On September 9, the inaugural KigaliUp! Rwandan music festival was held on the sprawling lawns of Kimihurura Roundabout. Early afternoon rains failed to dampen the vibrant energy of the night, as energy sprung from a collision of North American folk festival culture and the ancient soul of African music.
The festival attracted celebrated international musicians like Shadrach ‘Shad’ Kabango (pictured at the left), a Canadian rapper born to Rwandan parents. Shad has risen to the forefront of Canada’s most respected young artists, winning the esteemed Juno Award for Best Rap Recording earlier this year. At university in London, Ontario, Shad won $17,500 USD on a radio talent competition and self-released his debut single “When This Is Over.” His unique style – rapping smooth narratives to an electric guitar – soon became a Canadian sensation; and one that certainly created a buzz among a crowd of Kigali expatriates, travelers, and local fans.
Emmanuel Nkuranga, a Kigali resident attending the festival, described the significance of the festival as, “something that Rwanda needed, something that brought different artists with different styles coming together and performing with local artists. This will advance the industry’s competiveness because of the interaction between Rwandans and highly acclaimed, highly diverse, international musicians. Rwandan artists will now aim to perform at a higher level.”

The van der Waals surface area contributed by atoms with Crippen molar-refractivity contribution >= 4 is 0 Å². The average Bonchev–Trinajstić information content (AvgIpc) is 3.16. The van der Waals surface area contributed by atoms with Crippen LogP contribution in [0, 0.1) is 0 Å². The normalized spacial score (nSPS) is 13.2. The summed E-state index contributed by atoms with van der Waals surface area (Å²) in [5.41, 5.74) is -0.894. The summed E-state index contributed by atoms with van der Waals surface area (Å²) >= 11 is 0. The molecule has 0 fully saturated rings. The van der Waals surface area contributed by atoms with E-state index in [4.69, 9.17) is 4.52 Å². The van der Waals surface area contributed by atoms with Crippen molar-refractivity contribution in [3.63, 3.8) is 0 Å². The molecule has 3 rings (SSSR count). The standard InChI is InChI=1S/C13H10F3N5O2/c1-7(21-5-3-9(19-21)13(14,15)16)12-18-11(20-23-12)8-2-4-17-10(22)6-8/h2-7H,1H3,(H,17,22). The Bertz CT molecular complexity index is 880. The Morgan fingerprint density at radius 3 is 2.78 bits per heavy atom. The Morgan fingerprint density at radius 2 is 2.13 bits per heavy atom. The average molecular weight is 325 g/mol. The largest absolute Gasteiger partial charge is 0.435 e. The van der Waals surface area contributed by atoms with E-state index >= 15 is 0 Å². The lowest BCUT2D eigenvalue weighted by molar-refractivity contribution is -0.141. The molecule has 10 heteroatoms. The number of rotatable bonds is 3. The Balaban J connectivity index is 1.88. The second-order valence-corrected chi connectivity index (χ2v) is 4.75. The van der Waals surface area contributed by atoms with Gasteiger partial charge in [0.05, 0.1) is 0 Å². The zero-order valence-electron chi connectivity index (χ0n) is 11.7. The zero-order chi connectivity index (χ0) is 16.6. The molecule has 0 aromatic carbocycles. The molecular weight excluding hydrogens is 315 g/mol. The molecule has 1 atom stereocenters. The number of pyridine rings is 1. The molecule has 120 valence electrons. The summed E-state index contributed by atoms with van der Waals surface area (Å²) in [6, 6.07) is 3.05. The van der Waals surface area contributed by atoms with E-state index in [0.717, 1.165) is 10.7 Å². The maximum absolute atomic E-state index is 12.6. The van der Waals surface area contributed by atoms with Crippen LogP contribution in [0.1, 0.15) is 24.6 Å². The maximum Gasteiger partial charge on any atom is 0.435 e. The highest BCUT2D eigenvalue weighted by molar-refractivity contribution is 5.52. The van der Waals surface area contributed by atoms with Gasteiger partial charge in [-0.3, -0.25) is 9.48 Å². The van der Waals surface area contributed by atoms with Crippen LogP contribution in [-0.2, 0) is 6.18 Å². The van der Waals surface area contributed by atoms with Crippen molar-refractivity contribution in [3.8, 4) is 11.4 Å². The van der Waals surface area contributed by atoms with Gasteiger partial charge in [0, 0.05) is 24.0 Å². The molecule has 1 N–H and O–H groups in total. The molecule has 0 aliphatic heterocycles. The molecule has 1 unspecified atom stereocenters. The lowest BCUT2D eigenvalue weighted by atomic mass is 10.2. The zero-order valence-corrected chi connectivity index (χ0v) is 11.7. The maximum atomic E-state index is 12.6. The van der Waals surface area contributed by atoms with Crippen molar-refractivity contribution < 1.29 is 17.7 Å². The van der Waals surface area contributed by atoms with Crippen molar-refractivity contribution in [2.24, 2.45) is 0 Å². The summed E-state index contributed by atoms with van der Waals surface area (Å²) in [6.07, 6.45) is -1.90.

A local painter who has helped bring contemporary art to Rwanda, Emmanuel recognizes the powerful role of outside influence in the art community. “This brings positive energy and experience to a talent pool unlimited in its potential,” he cried out over the reggae currently drumming from the loudspeakers.
Mighty Popo hopes that KigaliUp! will provide the international collaboration necessary for local artists to professionalize their careers, and to more importantly become ambassadors for Rwandan music and culture. “Festivals are an anchor,” asserts the festival’s website. “KigaliUp! was borne from a desire to enhance a developing economy, promote Rwanda as a tourist destination and expose Rwandan artists to international audiences.”